I recently wrote about using Taskwarrior for tracking my tasks. One of the things I’d really liked about Omnifocus was the quick entry, which allowed (with a hotkey) for capturing tasks – even setting projects, contexts, priorities, due dates, etc.
Even though I love working with Taskwarrior on the command line, I’m not always at the command line – and in fact the majority of my tasks are generated when I’m out of that wonderfully productive space. (Main culprits of course being email and Skype.) Especially when pixel constrained, it’s not actually that awesome to juggle a Gmail window and a Terminal window.
I use Alfred to get me quick access to application launching, web searching, and awesomely controlling Spotify, so I (using Alfred) Googled for Alfred Taskwarrior integration. Oh hey, look, some guy on hacker news made it work, but didn’t share the plugin, so I had to figure it out on my own.
So, I made a plugin.
Installing is very simple, just download and run. The plugin is also very simple, you just launch Alfred and it passes everything after
task to the task command, spitting the results (with ANSI color codes filtered out) back to you.
# launch Alfred $ task add pay my rent # growl returns something like 'Taskwarrior created task 88.' $ task add pay my phone bill due:1wk recurs:monthly project:home.bills +sometags
That’s all fine for simple task creation, but if you need to do more, there’s a
nice way to get an interactive display that’s built right into Alfred: launching
a terminal with
# launch Alfred > task project:work burndown.daily
I didn’t see much help in the documentation for actually packaging your Alfred extensions; they essentially point you at other people’s code and say ‘figure it out’. Thankfully, that’s pretty easy to do. But if you’re reading this and you want to make your own extensions, you’re welcome. I saved you some time.
The extension files are actually pretty simple: a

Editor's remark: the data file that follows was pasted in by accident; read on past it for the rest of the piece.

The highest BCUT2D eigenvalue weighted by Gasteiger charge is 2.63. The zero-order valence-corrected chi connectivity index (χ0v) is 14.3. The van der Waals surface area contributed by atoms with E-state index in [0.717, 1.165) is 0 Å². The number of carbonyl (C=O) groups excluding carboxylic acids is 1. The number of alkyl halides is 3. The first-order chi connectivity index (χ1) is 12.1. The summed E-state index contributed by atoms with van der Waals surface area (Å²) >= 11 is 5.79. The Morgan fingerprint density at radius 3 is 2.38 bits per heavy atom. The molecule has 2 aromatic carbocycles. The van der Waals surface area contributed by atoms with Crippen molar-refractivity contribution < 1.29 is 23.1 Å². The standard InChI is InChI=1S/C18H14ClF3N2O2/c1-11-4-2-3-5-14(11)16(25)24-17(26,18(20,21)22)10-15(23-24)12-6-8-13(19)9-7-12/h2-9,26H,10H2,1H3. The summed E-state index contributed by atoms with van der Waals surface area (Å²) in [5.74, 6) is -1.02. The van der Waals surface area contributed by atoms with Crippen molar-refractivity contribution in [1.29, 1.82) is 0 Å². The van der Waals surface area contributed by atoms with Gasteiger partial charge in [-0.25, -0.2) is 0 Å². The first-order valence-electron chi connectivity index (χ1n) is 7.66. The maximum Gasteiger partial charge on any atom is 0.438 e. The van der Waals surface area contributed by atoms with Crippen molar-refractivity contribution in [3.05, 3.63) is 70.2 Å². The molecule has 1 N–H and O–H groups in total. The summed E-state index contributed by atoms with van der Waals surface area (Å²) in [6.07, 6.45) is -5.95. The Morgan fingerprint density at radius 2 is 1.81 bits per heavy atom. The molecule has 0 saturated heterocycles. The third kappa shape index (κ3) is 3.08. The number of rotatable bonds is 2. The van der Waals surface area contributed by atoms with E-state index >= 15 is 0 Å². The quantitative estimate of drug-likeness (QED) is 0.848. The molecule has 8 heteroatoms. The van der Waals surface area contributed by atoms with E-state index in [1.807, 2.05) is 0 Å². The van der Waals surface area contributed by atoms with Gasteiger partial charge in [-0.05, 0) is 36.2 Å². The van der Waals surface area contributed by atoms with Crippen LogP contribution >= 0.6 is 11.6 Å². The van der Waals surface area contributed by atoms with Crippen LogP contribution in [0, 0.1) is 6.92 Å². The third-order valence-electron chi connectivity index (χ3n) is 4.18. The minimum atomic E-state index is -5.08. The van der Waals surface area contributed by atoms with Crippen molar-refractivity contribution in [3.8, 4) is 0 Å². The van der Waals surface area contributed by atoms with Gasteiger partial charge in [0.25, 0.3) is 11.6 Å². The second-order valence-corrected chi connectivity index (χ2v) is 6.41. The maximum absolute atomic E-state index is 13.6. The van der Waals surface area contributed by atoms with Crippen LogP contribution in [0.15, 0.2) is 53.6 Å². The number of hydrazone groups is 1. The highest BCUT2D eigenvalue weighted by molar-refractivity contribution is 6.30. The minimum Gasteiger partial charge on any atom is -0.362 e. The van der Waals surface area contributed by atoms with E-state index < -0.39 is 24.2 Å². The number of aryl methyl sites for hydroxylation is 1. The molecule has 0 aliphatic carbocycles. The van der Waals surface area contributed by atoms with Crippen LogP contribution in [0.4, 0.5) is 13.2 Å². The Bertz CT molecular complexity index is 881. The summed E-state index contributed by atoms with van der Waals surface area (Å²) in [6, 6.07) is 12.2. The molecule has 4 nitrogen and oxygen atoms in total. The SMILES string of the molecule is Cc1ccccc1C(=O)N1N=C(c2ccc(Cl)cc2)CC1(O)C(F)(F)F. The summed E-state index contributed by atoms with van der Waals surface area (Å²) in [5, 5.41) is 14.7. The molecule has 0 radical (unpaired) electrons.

.zip file with no folders in it, containing the
contents of the plugin directory, and named
The contents are (at least the ones I’ve seen):
info.plist: An OSX plist file which describes the contents of what goes into the Alfred configuration plane. If this is a script, the body of the script is actually stored in this file.
icon.png: An image file referred to by the plist, used for making your plugin look pro. (Extra cool, it pops up when you get growled at.)
kudos.plist: Where you give yourself (and others) big props
update.xml: Used by the Extension Updater, should have the URL of a file where the current version number can be obtained.
myversion.xml: Points to the actual download location.
You can check out my plugin’s repo for examples of all of these things.
I actually set up the repo like:
/README.md /Makefile /Taskwarrior.alfredextension /extension /info.plist /icon.png /kudos.plist /update.xml /taskwarrior-version.xml
and the Makefile does the all work of actually building the file.
all: Taskwarrior.alfredextension .PHONY: versionbump Taskwarrior.alfredextension: extension/icon.png extension/info.plist extension/kudos.plist extension/*.xml zip Taskwarrior.alfredextension -j -r extension versionbump: perl -pi -e 's/(version>\s*\d+\.)(\d+)/$$1 . ($$2 + 1)/e' extension/*.xml $(MAKE) all
It’s pretty handy; assuming any files have changed,
make builds a new package, and
make versionbump bumps the
version number (which needs to be kept in sync between the
update.xml files), then builds the package.
That evil perl one liner just says to match a string like
replace it with one like
Shipping a tweak to the package to all my (cough no doubt millions of) users is as easy as:
$ vi extension/info.plist # make some change to the script $ make versionbump perl -pi -e 's/(version>\s*\d+\.)(\d+)/$1 . ($2 + 1)/e' extension/*.xml make all zip Taskwarrior.alfredextension -j -r extension updating: icon.png (stored 0%) updating: info.plist (deflated 54%) updating: kudos.plist (deflated 30%) updating: taskwarrior-version.xml (deflated 23%) updating: update.xml (deflated 23%) $ git status # modified: Taskwarrior.alfredextension # modified: extension/info.plist # modified: extension/taskwarrior-version.xml # modified: extension/update.xml $ git commit -a -m "stripped ansi codes in output so growl is happy" $ git push origin master